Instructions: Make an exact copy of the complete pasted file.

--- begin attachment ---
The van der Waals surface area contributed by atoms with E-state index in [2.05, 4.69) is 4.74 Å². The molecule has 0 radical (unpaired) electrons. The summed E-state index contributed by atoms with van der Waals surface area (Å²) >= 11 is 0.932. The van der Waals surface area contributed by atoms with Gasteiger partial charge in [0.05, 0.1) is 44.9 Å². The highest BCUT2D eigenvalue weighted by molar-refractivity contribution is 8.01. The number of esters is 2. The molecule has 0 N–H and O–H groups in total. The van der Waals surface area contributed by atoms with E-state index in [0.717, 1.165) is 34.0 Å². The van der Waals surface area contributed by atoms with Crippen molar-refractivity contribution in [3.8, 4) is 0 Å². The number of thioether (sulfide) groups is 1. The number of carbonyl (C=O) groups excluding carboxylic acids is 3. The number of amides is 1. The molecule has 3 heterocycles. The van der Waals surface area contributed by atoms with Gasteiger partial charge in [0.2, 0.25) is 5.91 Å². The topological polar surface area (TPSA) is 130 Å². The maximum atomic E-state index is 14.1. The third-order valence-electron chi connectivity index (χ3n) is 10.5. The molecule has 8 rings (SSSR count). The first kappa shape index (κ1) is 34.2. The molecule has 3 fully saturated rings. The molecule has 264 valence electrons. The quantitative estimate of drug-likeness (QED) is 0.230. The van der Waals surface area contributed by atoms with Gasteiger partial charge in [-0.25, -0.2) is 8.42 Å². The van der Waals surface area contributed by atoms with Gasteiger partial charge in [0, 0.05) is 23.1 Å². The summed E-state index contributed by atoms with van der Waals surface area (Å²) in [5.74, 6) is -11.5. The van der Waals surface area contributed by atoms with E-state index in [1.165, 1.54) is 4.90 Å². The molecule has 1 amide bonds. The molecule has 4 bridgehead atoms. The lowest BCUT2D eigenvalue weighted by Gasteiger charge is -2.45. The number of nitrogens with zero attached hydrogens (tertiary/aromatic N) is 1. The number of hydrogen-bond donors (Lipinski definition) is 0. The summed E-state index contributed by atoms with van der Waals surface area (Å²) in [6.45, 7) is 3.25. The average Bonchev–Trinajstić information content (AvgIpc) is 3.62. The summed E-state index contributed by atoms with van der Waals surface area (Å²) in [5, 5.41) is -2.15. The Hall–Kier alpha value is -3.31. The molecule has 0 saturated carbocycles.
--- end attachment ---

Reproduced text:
The van der Waals surface area contributed by atoms with E-state index in [2.05, 4.69) is 4.74 Å². The molecule has 0 radical (unpaired) electrons. The summed E-state index contributed by atoms with van der Waals surface area (Å²) >= 11 is 0.932. The van der Waals surface area contributed by atoms with Gasteiger partial charge in [0.05, 0.1) is 44.9 Å². The highest BCUT2D eigenvalue weighted by molar-refractivity contribution is 8.01. The number of esters is 2. The molecule has 0 N–H and O–H groups in total. The van der Waals surface area contributed by atoms with E-state index in [0.717, 1.165) is 34.0 Å². The van der Waals surface area contributed by atoms with Crippen molar-refractivity contribution in [3.8, 4) is 0 Å². The number of thioether (sulfide) groups is 1. The number of carbonyl (C=O) groups excluding carboxylic acids is 3. The number of amides is 1. The molecule has 3 heterocycles. The van der Waals surface area contributed by atoms with Gasteiger partial charge in [0.2, 0.25) is 5.91 Å². The topological polar surface area (TPSA) is 130 Å². The maximum atomic E-state index is 14.1. The third-order valence-electron chi connectivity index (χ3n) is 10.5. The molecule has 8 rings (SSSR count). The first kappa shape index (κ1) is 34.2. The molecule has 3 fully saturated rings. The molecule has 264 valence electrons. The quantitative estimate of drug-likeness (QED) is 0.230. The van der Waals surface area contributed by atoms with Gasteiger partial charge in [-0.25, -0.2) is 8.42 Å². The van der Waals surface area contributed by atoms with Gasteiger partial charge in [0, 0.05) is 23.1 Å². The summed E-state index contributed by atoms with van der Waals surface area (Å²) in [5.74, 6) is -11.5. The van der Waals surface area contributed by atoms with E-state index in [1.165, 1.54) is 4.90 Å². The molecule has 1 amide bonds. The molecule has 4 bridgehead atoms. The lowest BCUT2D eigenvalue weighted by Gasteiger charge is -2.45. The number of nitrogens with zero attached hydrogens (tertiary/aromatic N) is 1. The number of hydrogen-bond donors (Lipinski definition) is 0. The summed E-state index contributed by atoms with van der Waals surface area (Å²) in [6.45, 7) is 3.25. The average Bonchev–Trinajstić information content (AvgIpc) is 3.62. The summed E-state index contributed by atoms with van der Waals surface area (Å²) in [5, 5.41) is -2.15. The Hall–Kier alpha value is -3.31. The molecule has 0 saturated carbocycles.